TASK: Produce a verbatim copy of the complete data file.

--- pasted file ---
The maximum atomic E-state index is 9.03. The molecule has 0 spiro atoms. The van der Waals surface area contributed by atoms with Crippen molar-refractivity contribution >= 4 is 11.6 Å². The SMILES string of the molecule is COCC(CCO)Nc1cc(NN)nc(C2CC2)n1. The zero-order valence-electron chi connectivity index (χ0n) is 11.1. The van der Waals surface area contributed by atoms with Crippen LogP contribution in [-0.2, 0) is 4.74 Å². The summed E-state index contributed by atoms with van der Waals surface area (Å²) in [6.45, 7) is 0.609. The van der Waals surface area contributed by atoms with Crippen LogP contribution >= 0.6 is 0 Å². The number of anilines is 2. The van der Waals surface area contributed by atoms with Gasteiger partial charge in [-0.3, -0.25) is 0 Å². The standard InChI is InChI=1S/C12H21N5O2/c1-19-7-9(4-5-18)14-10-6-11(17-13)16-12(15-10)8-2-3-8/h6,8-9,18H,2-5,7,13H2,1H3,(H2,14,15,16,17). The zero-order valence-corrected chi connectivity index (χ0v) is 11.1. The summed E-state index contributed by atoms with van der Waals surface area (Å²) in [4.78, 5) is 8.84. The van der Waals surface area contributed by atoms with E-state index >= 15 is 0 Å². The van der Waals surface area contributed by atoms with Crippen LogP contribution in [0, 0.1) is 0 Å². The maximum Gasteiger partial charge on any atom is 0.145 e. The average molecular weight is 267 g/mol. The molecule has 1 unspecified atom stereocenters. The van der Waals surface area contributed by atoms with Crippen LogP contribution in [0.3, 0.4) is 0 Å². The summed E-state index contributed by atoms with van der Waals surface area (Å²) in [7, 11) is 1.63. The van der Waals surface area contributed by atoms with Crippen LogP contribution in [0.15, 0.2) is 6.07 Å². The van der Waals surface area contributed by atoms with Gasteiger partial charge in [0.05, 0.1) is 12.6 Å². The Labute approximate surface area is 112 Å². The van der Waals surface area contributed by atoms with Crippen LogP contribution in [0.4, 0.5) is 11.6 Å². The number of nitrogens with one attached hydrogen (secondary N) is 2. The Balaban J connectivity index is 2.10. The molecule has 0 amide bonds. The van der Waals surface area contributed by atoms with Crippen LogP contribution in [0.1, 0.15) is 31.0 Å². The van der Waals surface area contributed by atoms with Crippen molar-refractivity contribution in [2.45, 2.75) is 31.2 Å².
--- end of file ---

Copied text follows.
The maximum atomic E-state index is 9.03. The molecule has 0 spiro atoms. The van der Waals surface area contributed by atoms with Crippen molar-refractivity contribution >= 4 is 11.6 Å². The SMILES string of the molecule is COCC(CCO)Nc1cc(NN)nc(C2CC2)n1. The zero-order valence-electron chi connectivity index (χ0n) is 11.1. The van der Waals surface area contributed by atoms with Crippen LogP contribution in [-0.2, 0) is 4.74 Å². The summed E-state index contributed by atoms with van der Waals surface area (Å²) in [6.45, 7) is 0.609. The van der Waals surface area contributed by atoms with Crippen LogP contribution >= 0.6 is 0 Å². The number of anilines is 2. The van der Waals surface area contributed by atoms with Gasteiger partial charge in [-0.3, -0.25) is 0 Å². The standard InChI is InChI=1S/C12H21N5O2/c1-19-7-9(4-5-18)14-10-6-11(17-13)16-12(15-10)8-2-3-8/h6,8-9,18H,2-5,7,13H2,1H3,(H2,14,15,16,17). The zero-order valence-corrected chi connectivity index (χ0v) is 11.1. The summed E-state index contributed by atoms with van der Waals surface area (Å²) in [4.78, 5) is 8.84. The van der Waals surface area contributed by atoms with E-state index >= 15 is 0 Å². The van der Waals surface area contributed by atoms with Crippen LogP contribution in [0, 0.1) is 0 Å². The maximum Gasteiger partial charge on any atom is 0.145 e. The average molecular weight is 267 g/mol. The molecule has 1 unspecified atom stereocenters. The van der Waals surface area contributed by atoms with Crippen LogP contribution in [0.3, 0.4) is 0 Å². The summed E-state index contributed by atoms with van der Waals surface area (Å²) in [7, 11) is 1.63. The van der Waals surface area contributed by atoms with Crippen LogP contribution in [0.15, 0.2) is 6.07 Å². The van der Waals surface area contributed by atoms with Gasteiger partial charge in [0.05, 0.1) is 12.6 Å². The Labute approximate surface area is 112 Å². The van der Waals surface area contributed by atoms with Crippen LogP contribution in [0.4, 0.5) is 11.6 Å². The number of nitrogens with one attached hydrogen (secondary N) is 2. The Balaban J connectivity index is 2.10. The molecule has 0 amide bonds. The van der Waals surface area contributed by atoms with Crippen LogP contribution in [0.1, 0.15) is 31.0 Å². The van der Waals surface area contributed by atoms with Crippen molar-refractivity contribution in [2.45, 2.75) is 31.2 Å².